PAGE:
Very true Richard.

Learn to do almost anything “in the box” very well and then stepping
outside can work really well and be fun, resulting in good work. It
just does not work the other way around. Bad habits are usually hard
to overcome. Know the rules and reasons and skills first before you
break them.

jeffD
Demand Designs
Analog/Digital Modelling & Goldsmithing
http://www.gmavt.net/~jdemand


#4
Sometimes the discipline of working within the box allows one to
step out of the box and do work that is much more of a creative
expression when the technique is mastered. 

Richard points out the greatest value of working in the trade, at
least for a time - it widens one’s horizons and shows you what
"good, better and best" really can mean.

Let’s look at a unique situation as a great example - polishing.
Generally speaking, there is “The University Polish”. Start with 220
grit carborundum sandpaper (the mind reels…!) and take it from
there, as many know. Fact is, that method of finishing only exists
in universities, and it’s based on the fact that files are expensive
and laborious to learn to use well, and that polishing machines are
scarce and dangerous for novices to use. Those methods were used at
one point in history, I guess - pre-electricity…

Today’s world of jewelry includes many, many tools and methods that
didn’t exist even 20 years ago. The smart person doesn’t have to
embrace them, but they certainly need to be aware that this is
today, and this is the real world. Electricity changed the whole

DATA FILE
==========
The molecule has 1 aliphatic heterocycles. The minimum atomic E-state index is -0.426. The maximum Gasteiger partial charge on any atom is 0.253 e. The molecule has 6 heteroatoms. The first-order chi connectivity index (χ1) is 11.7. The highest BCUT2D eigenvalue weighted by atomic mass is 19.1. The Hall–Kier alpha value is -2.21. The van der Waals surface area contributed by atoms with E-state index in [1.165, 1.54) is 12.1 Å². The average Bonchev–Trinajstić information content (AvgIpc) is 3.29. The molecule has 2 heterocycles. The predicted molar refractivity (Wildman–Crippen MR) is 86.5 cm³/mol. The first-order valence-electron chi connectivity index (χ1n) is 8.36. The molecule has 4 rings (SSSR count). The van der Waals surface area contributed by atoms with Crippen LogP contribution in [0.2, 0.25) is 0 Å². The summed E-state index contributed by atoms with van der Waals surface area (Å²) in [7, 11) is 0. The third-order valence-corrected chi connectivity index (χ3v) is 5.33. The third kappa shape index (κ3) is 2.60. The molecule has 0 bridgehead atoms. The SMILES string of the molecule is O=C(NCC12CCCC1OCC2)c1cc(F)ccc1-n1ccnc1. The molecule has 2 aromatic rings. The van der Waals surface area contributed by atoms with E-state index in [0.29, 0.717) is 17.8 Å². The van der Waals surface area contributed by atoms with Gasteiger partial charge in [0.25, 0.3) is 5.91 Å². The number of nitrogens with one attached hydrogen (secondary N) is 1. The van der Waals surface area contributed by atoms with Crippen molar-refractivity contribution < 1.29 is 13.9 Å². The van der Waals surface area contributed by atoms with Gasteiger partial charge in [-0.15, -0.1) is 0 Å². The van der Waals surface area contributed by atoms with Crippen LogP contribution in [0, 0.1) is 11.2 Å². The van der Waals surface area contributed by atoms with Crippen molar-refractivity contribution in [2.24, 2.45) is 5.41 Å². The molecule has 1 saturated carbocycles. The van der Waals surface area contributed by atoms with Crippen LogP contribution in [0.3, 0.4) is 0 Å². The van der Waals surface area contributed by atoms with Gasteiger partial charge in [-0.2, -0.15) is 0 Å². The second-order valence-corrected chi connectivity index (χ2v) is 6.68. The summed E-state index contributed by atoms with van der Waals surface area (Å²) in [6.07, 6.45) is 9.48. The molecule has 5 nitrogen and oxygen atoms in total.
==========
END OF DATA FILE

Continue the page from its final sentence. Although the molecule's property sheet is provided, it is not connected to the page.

world, and it changed jewelry dramatically (no more bow
drills…) If power assisted engraving changes the way people
engrave, and also opens up the field for some who might not have gone
there by the traditional paths, then so be it. Skill and discipline
is actually another topic - those are things that will never change,
regardless of the equipment. “You got to suffer if you want to sing
the blues…” Use that polishing machine - it’s your best friend.
Don’t use texture as a mask for the fact that you don’t know how,
learn. And if the best tool for the job is a laser, then use a
laser. It’s 2010. Today’s jewelry.


#5

Richard

Being a 14th generation jeweler (big deal!) and starting when I was
10, I have had the pleasure of meeting craftsmen far better than I
over the years.

My father described himself and myself as a “good mechanic” and I
agree.

In my late 20’s I met a German hand engraver here in Atlanta. He
went to Scholl in Switzerland to learn Hand Engraving. A 4 year
school. To get into school (which was from 8 am until 2pm) you HAD to
have a job as an apprentice from 2 until 6, 5 days a week.